I Stand With Planned Parenthood protest and counter-protest, Feb. 2017

IPFW senior Sylvia Rusk, a communication and political science major from Fort Wayne, has used these other services offered at Fort Wayne’s Planned Parenthood. Rusk said she went to Planned Parenthood to get contraception after her general practitioner refused to provide her birth control based on their religious beliefs.

Rusk said she had a positive experience at Planned Parenthood, as they were informative and explained the process to her.

IPFW senior Nicole Sanders is an English and women’s studies major from Fort Wayne and is the treasurer for IPFW Generation Action, formerly IPFW Voices of Choice. They are a Planned Parenthood affiliated group that is working to educate students about reproductive health.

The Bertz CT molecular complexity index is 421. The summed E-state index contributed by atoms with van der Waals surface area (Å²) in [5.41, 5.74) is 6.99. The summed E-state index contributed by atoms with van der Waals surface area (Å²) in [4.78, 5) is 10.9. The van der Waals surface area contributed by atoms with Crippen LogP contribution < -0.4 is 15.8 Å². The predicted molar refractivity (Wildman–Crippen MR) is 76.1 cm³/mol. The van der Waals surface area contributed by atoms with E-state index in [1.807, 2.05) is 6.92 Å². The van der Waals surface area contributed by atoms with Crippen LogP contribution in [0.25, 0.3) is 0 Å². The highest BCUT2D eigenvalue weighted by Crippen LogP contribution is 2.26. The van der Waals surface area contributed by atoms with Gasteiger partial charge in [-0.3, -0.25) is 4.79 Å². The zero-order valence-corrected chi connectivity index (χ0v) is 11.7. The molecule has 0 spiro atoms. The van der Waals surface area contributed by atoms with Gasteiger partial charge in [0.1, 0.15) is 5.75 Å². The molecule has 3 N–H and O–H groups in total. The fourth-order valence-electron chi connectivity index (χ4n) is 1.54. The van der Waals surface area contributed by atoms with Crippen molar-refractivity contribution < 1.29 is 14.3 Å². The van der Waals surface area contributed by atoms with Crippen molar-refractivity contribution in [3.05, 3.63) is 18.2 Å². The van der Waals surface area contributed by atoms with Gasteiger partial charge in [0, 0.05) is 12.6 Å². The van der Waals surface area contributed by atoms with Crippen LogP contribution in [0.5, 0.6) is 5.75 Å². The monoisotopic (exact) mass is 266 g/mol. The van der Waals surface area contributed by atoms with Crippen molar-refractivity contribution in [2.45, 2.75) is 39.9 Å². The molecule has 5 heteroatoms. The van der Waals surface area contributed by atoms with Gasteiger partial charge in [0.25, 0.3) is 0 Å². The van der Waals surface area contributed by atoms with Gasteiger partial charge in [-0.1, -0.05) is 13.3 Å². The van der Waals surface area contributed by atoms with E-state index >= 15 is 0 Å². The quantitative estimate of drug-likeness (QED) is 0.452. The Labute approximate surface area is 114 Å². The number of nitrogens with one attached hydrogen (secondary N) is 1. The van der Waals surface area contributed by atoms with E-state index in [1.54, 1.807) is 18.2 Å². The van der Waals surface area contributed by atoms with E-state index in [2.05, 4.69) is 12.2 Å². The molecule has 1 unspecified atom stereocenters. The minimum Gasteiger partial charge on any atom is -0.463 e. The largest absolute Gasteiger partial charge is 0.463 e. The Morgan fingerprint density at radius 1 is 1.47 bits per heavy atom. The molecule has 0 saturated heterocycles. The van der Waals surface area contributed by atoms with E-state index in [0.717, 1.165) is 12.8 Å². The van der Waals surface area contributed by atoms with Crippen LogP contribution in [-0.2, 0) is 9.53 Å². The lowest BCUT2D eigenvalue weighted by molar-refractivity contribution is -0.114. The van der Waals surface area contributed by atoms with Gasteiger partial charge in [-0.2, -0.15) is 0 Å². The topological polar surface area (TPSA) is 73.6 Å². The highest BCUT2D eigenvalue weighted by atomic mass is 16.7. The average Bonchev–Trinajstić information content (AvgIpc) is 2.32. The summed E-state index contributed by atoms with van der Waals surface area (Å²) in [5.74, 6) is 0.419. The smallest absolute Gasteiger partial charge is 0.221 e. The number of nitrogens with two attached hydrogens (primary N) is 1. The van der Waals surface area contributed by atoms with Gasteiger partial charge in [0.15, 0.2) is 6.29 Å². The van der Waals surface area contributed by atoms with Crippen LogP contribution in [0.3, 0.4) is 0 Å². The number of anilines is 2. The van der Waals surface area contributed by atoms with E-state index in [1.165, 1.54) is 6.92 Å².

IPFW Generation Action hosts events such as “condoms and candy,” where they hand out contraceptives and informational pamphlets about services that Planned Parenthood provides.

Nicole said she advocates for Planned Parenthood because she had a negative experience at her family doctor after getting a pap smear when she was only 16.

“I wish I had had information about Planned Parenthood,” Sanders said. “If I was able to go there, they would have been more gentle, more understanding, and they would not have put me through a physical examination that I was not ready for.”

The Aftershock